Yoshinogari: Fascinating park of Japan’s prehistoric society

By Vicki L Beyer

In the mid-1980s, the government of Kyushu’s Saga Prefecture decided to develop a relative unused low hill in the town of Yoshinogari, about 12 kilometers from the Ariake Sea, into a regional industrial park. Shortly after preparatory earthmoving began, the bulldozer operators noticed they were digging up curious old bits of pottery and other unfamiliar detritus. The authorities soon realized they had unearthed something unusual and archaeologists were called in.

As excavations continued, it soon became obvious that the hill was the site of an ancient settlement, a palisaded community that could be dated to Japan’s Yayoi Period. Now believed to cover about 40 hectares, where excavations have been completed the Yayoi settlement has been reconstructed and is open to the public. The Yoshinogari Historical Park is a fascinating spot where ancient history comes back to life.

Before the Yoshinogari discovery, the Yayoi historical period—the time when wet rice cultivation and organized social structures are thought to have begun in Japan—was believed to cover 300 BC to 300 AD. The carbon dating of some artifacts recovered at Yoshinogari has pushed this time period back about five centuries to around 800-1,000 BC, although archaeologists are still debating the exact dating of the period.

Some of the religious structures, as tall as three stories, are visible from a distance as one approaches the park. It is amazing to think that early Iron Age peoples could have managed such elaborate constructions.


There is archaeological evidence that many Yayoi communities warred against each other and lived in settlements palisaded for defensive purposes. Yoshinogari is one such community. The entrance includes reconstructed palisades, a dry moat and a gate. It is believed that most agriculture took place outside the settled areas but, as the surrounding low areas have been continuously occupied and farmed for more than two millennia, it has been impossible to find the remains of the ancient rice paddy “walls” that are usually used to identify Yayoi remains.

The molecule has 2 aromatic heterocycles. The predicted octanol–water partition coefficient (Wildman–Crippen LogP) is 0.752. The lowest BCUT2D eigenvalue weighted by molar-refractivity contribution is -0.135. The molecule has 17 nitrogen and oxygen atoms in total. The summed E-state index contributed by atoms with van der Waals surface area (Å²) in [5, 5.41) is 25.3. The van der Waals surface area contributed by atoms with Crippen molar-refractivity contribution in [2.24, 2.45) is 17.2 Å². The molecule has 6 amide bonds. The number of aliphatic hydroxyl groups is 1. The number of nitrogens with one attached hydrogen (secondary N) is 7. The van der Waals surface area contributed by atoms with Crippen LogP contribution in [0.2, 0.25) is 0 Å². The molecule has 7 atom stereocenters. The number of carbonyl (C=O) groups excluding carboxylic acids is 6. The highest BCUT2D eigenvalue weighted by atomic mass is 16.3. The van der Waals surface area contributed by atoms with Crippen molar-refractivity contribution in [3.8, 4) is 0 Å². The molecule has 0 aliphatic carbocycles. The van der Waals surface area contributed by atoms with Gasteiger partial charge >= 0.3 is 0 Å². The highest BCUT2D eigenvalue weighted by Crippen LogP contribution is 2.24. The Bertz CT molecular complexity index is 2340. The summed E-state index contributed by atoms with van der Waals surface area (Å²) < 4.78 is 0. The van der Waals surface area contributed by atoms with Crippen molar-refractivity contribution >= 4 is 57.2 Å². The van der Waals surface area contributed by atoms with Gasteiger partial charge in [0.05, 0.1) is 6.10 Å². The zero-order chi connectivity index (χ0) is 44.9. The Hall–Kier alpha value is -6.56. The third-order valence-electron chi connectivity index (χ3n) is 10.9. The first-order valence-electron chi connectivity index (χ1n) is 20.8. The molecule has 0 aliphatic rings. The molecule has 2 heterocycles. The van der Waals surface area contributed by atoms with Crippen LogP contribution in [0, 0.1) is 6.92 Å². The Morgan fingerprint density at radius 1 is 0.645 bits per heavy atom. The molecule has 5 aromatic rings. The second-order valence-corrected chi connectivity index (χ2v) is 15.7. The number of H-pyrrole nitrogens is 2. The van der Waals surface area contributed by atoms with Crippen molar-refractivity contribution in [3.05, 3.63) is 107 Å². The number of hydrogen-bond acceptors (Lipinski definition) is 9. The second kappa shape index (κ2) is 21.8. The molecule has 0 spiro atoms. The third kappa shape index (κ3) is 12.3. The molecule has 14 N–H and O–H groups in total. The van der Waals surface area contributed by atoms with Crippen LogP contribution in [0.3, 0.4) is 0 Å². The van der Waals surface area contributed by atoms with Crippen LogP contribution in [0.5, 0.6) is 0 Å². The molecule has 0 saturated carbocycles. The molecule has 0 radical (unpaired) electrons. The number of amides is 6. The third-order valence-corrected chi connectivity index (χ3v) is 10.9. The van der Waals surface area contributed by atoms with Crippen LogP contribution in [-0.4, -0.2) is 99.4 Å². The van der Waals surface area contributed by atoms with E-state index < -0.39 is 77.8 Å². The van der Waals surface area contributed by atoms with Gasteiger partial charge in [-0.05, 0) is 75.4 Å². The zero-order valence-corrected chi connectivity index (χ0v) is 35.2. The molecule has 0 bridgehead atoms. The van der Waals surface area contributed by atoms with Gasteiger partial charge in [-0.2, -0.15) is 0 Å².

From the entrance, pathways lead to various sections of the palisaded community. To the left are houses believed to have been occupied by the farming classes of society, while up the hill to the right is where the governing class lived, their section overlooked by an imposing look-out tower. A separately palisaded area contains granaries, set high above the ground with barriers to prevent rodents from getting in.


Yayoi Period houses are pit structures not unlike, although slightly more sophisticated than, the pit houses of its predecessor Jomon period (1,400 to 300 BC). For a long time, scholars believed the Jomon people were supplanted by Yayoi migrants from Korea, China and parts of Southeast Asia, although more recent scholarship, including DNA from ancient bones, has led to the theory that the hunter-gatherer Jomon people were largely absorbed into the agrarian Yayoi populations so that modern Japanese are descended from both.

The floor of the houses was dug a roughly a meter into the ground. A slanting pole structure was built over the pit and thatched to give a tent-like appearance. The only light is from the single door. A fire kept constantly burning in the center ensured that the floor stayed dry. Platforms for sleeping and tool storage are on the perimeter of the pit.